When Eco-Bags Products experienced rapid growth with the Oprah Effect in 2008 and then a sudden contraction, in 2010, with the recession, I was scared and didn’t know what to do. I knew one thing for sure, rooted in my improvisational training... keep communications open with my team and vendors and be available and open for cues on what to do next. Most of the time the best ideas are not mine!

Whether you’re performing, presenting new ideas in a meeting or leading a team, the more you do things the better you get. The focus needs to be on growing into our roles and evolving in positions versus showing up perfectly. Allow for process.

Read: Music and art create a mood but can they affect the bottom line?

Another part of practicing showing up is reviewing performance. In theatre, after every rehearsal and most performances, a director will take time with the actors and go over "notes". Notes are a way to review what was done in rehearsal or performance  to “note” or adjust what worked (incremental pieces) or what didn’t work for the larger objective. It’s a way to support the actor to be taken constructively, not personally, to improve the overall “performance.”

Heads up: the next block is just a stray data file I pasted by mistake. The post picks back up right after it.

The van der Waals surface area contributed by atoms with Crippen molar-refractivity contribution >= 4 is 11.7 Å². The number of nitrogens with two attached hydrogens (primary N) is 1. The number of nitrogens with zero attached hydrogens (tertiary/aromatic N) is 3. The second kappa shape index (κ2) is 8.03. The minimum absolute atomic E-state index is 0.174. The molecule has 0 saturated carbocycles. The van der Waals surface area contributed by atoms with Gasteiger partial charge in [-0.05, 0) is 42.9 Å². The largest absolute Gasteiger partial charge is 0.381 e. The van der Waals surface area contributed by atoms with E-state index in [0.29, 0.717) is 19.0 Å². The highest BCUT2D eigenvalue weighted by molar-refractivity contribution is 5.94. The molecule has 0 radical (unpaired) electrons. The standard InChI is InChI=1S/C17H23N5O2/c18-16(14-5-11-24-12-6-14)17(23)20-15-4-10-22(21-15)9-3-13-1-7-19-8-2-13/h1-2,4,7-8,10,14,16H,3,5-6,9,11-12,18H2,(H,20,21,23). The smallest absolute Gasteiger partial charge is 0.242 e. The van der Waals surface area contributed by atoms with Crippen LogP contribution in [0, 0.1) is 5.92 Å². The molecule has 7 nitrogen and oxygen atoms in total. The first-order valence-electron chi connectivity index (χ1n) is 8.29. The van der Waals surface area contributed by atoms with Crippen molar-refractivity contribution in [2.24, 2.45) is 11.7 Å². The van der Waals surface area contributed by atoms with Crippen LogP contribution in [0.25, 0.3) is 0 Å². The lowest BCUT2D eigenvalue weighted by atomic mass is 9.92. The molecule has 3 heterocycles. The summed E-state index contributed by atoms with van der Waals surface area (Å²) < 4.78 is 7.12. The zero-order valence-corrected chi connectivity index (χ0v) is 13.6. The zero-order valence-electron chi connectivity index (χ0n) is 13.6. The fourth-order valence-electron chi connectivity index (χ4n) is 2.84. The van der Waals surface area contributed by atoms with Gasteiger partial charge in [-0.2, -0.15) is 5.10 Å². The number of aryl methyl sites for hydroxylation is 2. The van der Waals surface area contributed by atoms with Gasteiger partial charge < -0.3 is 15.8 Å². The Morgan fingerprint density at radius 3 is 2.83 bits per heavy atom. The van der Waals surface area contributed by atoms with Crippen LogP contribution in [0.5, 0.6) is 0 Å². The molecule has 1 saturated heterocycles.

Listening is a skill

You don’t have to be perfect to start something but you do have to listen to yourself, to others, and to “you” in relationship to others. Mostly, we all listen for when we can talk vs. listening to hear what someone else has to say. Our personal agendas block us. There’s a lot of discussion around active vs passive listening in the business world but not, as far as I’ve seen, the kind of exercises used in training actors that consider listening an essential skill. One of the biggest obstacles in business is ineffective communication. We have this idea that we’re either born good listeners or not. Imagine how much could be improved if listening was seen as a skill like writing or speaking vs. part of a person’s cultural DNA? Creative disciplines teach listening as a skill to be improved on many levels. It is a valuable communications tool.